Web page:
Why You Should Thank a Lineman
1. Lineworkers developed America
The lineworker profession dates back to 1840 with the invention of the telegraph. To increase long-distance communication, lines were originally installed on trees and later poles were built. In 1870, linemen built poles for lines with the invention of the telephone. In 1891 The International Brotherhood of Electrical Workers formed. The IBEW is one of the 10 biggest unions in the nation with more than 700,000 members. At its highest, the union had more than 1 million members. The 1900s brought more electrical enhancements making line workers an important job although, the industry lacked training and the safety equipment it needed and the job quickly became very dangerous.
2. Our society is dependent on linemen
According to Edison International, there are 170 million wood poles and 9 million miles of wire in service across the United States. Flash floods, rain, wind, snow take a toll on our electrical poles. Utility poles need to be maintained every 25 years.
3. Linemen run toward the storm
As most evacuate for storms, linemen come from all over the united states to repair damages after natural disasters. After the immediate danger from the storm has passed, linemen start assessing damages, making repairs, and doing their best to restore power for everyone affected.
4. One of the most dangerous jobs
Numbers from the U.S. Bureau of Labor Statistics put electrical lineworkers among the top ten most dangerous jobs in the United States. Linemen risk falls, electric shocks, burns, and other injuries while on the job every day. When the lineworker job was born in the 1800’s, safety equipment, training, and testing standards have revolutionized the job. Linemen are now required to wear personal protective equipment (PPE) on the line. Even with enhanced safety protocol linework is still ranks in the top 10 most dangerous careers.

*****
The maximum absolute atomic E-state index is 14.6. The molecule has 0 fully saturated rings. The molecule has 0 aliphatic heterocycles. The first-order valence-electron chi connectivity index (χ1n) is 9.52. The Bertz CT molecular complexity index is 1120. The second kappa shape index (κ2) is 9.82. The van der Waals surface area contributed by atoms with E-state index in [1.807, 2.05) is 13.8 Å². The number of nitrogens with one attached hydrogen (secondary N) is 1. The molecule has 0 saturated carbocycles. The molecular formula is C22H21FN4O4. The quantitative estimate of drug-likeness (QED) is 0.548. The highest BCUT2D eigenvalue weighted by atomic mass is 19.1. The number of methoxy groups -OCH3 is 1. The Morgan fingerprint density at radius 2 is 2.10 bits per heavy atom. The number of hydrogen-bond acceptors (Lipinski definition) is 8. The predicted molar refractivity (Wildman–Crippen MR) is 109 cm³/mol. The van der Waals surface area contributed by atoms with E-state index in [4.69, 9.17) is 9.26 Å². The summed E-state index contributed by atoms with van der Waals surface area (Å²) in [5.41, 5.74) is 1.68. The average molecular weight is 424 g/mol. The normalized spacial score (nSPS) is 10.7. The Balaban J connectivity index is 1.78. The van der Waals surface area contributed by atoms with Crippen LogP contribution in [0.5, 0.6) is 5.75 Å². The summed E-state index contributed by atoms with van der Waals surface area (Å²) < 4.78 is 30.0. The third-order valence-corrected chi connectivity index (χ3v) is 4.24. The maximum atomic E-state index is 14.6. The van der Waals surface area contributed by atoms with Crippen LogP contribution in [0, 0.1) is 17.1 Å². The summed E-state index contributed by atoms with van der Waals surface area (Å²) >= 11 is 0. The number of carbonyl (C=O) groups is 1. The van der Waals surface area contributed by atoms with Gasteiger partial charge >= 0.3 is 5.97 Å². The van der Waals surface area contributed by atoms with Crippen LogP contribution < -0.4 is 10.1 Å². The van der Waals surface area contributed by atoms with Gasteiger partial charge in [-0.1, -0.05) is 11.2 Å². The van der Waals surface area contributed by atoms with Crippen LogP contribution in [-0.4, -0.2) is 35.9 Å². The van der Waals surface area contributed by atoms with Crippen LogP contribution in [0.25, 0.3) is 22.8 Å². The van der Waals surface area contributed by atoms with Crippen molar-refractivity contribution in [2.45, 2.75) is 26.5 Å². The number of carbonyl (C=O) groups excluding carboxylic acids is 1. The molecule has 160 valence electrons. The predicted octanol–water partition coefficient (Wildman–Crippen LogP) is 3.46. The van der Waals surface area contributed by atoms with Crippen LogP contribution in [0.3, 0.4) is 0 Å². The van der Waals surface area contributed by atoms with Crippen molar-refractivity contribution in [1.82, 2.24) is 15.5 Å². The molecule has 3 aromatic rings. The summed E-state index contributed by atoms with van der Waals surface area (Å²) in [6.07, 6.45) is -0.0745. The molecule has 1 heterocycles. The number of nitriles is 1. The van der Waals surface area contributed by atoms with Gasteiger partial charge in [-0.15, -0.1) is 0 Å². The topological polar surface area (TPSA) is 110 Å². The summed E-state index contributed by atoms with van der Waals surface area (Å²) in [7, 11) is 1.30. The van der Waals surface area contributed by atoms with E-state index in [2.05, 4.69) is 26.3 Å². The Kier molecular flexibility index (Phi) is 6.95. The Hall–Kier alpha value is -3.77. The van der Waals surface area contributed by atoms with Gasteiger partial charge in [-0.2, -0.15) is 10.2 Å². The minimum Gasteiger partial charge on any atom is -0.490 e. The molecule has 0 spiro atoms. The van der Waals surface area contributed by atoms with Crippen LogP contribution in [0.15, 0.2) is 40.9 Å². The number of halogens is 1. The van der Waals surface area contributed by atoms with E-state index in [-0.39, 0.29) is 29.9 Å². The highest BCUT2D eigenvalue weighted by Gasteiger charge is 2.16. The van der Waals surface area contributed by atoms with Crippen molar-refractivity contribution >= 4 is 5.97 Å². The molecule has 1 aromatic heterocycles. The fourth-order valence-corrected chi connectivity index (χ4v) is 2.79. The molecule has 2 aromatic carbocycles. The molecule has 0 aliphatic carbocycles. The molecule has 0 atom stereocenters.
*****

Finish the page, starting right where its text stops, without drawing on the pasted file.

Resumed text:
Common protective items include:
- Rubber gloves
- Rubber sleeves
- Flame Resistant (FR) and/or Arc Flash protective clothing. Learn the difference between AR and FR clothing?
- Bucket liners
- Harnesses and fall protection
- Climbing belts
- Hot line tools
- Grounding cables
These items are required to meet the highest safety standards in the industry.
5. Linemen are dedicated
Linework is physically and mentally taxing. Work needs to get done no matter the weather conditions or the time day or night. Climbing poles and restoring power is no easy task, especially while looking out for your safety and your crew members. Linemen work long hours with minimal days off and It takes dedication and hard work. We talk about essential workers often these days and we continue to overlook the men and women who keep us connected and respond when no one else wants to. Every lineman deserves our thanks and recognition for the hard work they do every day.